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Non Digestible Oligosaccharides Modulate the Gut Microbiota to Control the Development of Leukemia and Associated Cachexia in Mice.

Bindels LB, Neyrinck AM, Salazar N, Taminiau B, Druart C, Muccioli GG, François E, Blecker C, Richel A, Daube G, Mahillon J, de los Reyes-Gavilán CG, Cani PD, Delzenne NM - PLoS ONE (2015)

Bottom Line: INU supplementation increased the portal SCFA propionate and butyrate, and decreased cancer cell invasion in the liver.POS treatment did not affect hepatic cancer cell invasion, but was more efficient than INU to decrease the metabolic alterations.Non digestible carbohydrates with prebiotic properties may constitute a new nutritional strategy to modulate gut microbiota with positive consequences on cancer progression and associated cachexia.

View Article: PubMed Central - PubMed

Affiliation: Metabolism and Nutrition Research Group, Louvain Drug Research Institute, Université catholique de Louvain, Brussels, Belgium.

ABSTRACT
We tested the hypothesis that changing the gut microbiota using pectic oligosaccharides (POS) or inulin (INU) differently modulates the progression of leukemia and related metabolic disorders. Mice were transplanted with Bcr-Abl-transfected proB lymphocytes mimicking leukemia and received either POS or INU in their diet (5%) for 2 weeks. Combination of pyrosequencing, PCR-DGGE and qPCR analyses of the 16S rRNA gene revealed that POS decreased microbial diversity and richness of caecal microbiota whereas it increased Bifidobacterium spp., Roseburia spp. and Bacteroides spp. (affecting specifically B. dorei) to a higher extent than INU. INU supplementation increased the portal SCFA propionate and butyrate, and decreased cancer cell invasion in the liver. POS treatment did not affect hepatic cancer cell invasion, but was more efficient than INU to decrease the metabolic alterations. Indeed, POS better than INU delayed anorexia linked to cancer progression. In addition, POS treatment increased acetate in the caecal content, changed the fatty acid profile inside adipose tissue and counteracted the induction of markers controlling β-oxidation, thereby hampering fat mass loss. Non digestible carbohydrates with prebiotic properties may constitute a new nutritional strategy to modulate gut microbiota with positive consequences on cancer progression and associated cachexia.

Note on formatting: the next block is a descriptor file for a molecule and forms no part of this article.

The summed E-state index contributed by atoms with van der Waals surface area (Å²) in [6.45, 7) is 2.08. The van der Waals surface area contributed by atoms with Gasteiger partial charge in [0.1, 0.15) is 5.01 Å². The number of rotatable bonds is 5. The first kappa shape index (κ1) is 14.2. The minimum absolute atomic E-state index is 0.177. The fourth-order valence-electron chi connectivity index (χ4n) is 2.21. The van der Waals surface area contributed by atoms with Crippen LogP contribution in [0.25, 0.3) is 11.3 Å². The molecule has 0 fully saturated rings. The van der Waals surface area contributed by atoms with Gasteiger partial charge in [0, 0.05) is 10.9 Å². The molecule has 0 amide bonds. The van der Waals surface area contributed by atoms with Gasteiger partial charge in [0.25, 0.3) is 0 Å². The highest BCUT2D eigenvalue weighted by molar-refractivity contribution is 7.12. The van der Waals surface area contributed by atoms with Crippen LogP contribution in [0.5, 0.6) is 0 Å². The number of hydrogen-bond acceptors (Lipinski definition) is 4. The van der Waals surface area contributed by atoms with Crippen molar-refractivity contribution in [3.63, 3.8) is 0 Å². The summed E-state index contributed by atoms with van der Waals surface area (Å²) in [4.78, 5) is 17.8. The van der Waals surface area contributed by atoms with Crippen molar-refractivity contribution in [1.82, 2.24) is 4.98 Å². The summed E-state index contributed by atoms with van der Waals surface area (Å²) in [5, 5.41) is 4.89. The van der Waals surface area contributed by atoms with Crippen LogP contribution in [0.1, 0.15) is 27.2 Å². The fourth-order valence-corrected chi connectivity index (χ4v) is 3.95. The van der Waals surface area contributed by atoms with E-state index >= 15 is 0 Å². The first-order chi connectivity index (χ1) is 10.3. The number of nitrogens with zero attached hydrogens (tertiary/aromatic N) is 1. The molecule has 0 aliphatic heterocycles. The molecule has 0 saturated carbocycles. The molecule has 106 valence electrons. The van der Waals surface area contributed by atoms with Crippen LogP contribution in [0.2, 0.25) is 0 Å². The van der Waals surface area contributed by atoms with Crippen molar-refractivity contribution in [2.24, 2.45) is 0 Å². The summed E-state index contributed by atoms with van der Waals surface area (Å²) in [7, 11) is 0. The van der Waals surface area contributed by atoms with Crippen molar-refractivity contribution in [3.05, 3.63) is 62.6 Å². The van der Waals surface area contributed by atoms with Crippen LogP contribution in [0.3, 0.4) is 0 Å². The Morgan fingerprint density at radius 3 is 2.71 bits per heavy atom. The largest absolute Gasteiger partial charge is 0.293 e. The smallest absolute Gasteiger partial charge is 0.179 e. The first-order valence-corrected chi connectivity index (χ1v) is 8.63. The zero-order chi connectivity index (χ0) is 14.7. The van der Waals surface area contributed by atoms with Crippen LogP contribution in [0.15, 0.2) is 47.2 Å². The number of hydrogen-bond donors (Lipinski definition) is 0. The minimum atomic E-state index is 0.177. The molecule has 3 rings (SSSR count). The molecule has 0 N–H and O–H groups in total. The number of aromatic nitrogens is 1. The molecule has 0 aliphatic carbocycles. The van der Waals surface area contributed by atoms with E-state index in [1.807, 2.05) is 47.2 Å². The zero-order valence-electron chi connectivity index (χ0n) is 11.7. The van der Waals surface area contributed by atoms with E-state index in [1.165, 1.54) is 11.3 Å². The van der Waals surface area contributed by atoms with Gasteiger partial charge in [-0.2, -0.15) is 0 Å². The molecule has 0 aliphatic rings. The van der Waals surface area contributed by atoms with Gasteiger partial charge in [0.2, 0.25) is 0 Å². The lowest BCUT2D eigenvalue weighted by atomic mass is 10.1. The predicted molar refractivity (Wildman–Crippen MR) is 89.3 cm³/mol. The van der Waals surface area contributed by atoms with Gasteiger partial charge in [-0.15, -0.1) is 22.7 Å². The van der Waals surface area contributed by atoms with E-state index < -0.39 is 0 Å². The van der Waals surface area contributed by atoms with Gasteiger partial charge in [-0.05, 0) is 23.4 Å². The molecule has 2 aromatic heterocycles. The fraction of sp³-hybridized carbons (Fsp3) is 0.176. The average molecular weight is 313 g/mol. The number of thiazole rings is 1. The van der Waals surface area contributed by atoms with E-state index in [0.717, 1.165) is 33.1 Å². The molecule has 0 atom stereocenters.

No MeSH data available.


Related in: MedlinePlus

Changes in microbial diversity and populations in the caecal content, assessed by 454-pyrosequencing.Microbial diversity indexes (A). Principal component analysis based on the relative abundance distribution at the species level (B). Relative abundances of bacterial taxa accounting for more than 1%, at the phylum, family and genus levels (C). Relative abundances of the Bacteroidetes phylum, Bacteroidaceae family, Bacteroides genus and species-like Bacteroides HQ788586 (D). Data with different superscript letters are significantly different.
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pone.0131009.g001: Changes in microbial diversity and populations in the caecal content, assessed by 454-pyrosequencing.Microbial diversity indexes (A). Principal component analysis based on the relative abundance distribution at the species level (B). Relative abundances of bacterial taxa accounting for more than 1%, at the phylum, family and genus levels (C). Relative abundances of the Bacteroidetes phylum, Bacteroidaceae family, Bacteroides genus and species-like Bacteroides HQ788586 (D). Data with different superscript letters are significantly different.